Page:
American Indian Fairy Tales, by Margaret Compton, , at sacred-texts.com
No one believes him, yet every one is eager to listen to him. He tells of things of which no one else ever saw the like; but the stories are pleasant to hear, and Iagoo says they are true. When the rivers and lakes are frozen so that the Indian cannot fish, and the snow has drifted many feet in thickness so that he cannot hunt, then he goes into his wigwam, cowers under his heaviest bear-skin wrapper or
crouches by the fire, and longs for Iagoo to appear. When the Storm-fool dances about the wigwam and throws the snowflakes, hard and dry as sand, in at the doorway, then Iagoo is most likely to visit him.
He vanishes for many moons and comes back with new and wonderful tales. He has met bears with eyes of fire and claws of steel, mosquitoes whose wings were large enough for a sail for his canoe and serpents with manes like horses.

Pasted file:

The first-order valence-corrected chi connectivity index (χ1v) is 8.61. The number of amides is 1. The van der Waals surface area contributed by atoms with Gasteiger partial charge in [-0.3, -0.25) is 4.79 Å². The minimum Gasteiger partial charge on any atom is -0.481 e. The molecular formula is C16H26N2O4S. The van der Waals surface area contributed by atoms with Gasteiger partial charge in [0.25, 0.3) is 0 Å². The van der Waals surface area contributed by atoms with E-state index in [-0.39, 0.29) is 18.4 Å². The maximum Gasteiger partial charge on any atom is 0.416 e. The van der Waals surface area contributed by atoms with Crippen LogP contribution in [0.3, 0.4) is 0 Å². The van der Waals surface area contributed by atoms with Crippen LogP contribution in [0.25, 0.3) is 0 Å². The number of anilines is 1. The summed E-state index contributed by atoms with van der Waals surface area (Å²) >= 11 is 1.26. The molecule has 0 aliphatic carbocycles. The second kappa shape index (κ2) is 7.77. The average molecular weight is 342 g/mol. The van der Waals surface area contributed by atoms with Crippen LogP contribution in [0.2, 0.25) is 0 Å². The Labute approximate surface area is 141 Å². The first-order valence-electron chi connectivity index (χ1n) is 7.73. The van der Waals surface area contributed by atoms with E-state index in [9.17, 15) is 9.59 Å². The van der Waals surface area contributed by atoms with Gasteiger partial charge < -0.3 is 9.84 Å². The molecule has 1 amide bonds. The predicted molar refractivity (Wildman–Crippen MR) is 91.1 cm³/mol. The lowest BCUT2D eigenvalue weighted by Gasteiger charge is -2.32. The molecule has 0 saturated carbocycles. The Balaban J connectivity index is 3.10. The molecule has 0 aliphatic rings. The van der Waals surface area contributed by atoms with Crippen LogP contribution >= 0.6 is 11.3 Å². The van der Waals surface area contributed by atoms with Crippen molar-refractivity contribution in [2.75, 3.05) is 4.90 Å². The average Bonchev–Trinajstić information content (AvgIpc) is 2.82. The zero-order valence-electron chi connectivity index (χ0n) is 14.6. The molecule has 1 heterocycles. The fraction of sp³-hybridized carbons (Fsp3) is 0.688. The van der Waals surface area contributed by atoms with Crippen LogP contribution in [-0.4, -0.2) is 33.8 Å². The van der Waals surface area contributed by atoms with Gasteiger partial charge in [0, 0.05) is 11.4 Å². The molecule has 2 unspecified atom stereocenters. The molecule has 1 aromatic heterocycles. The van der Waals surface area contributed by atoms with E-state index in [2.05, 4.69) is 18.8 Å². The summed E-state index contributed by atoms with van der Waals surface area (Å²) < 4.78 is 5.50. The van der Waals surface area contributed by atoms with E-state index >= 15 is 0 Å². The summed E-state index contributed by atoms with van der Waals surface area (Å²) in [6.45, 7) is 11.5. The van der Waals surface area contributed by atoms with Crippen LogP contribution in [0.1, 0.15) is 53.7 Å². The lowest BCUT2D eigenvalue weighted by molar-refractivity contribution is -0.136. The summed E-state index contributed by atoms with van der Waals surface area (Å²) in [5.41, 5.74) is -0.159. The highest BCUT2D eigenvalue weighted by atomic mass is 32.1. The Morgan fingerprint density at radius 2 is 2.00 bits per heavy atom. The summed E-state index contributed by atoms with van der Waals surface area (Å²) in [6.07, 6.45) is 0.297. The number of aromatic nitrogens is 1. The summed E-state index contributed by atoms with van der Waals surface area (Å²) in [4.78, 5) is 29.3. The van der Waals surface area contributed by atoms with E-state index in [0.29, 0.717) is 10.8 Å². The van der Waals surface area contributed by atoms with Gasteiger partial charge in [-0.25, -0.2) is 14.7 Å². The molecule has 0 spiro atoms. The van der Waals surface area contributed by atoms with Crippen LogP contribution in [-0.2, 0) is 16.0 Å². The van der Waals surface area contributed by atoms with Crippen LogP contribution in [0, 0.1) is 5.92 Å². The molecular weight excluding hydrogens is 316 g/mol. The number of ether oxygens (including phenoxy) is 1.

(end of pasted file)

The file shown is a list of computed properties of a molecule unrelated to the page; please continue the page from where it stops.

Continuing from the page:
Once he found a water-lily with a leaf so broad that it made a petticoat for his wife. At another time he saw a bush so large that it took him half a day to walk round it.
As he sat in his doorway one summer evening he shot an arrow without taking direct aim. It killed a swan and twenty brace of ducks that were swimming on the river, then passed on and mortally wounded two Mons on the bank, bounded back and, as it touched the water, killed an enormous fish.
He remembers when the oldest oak was an acorn. He says that he will be alive long after the white man has disappeared from the land.
These are his tales written down for the little Pale-faces. They are of the fairies, the giants, the dwarfs, the witches and the magicians of our own land, America.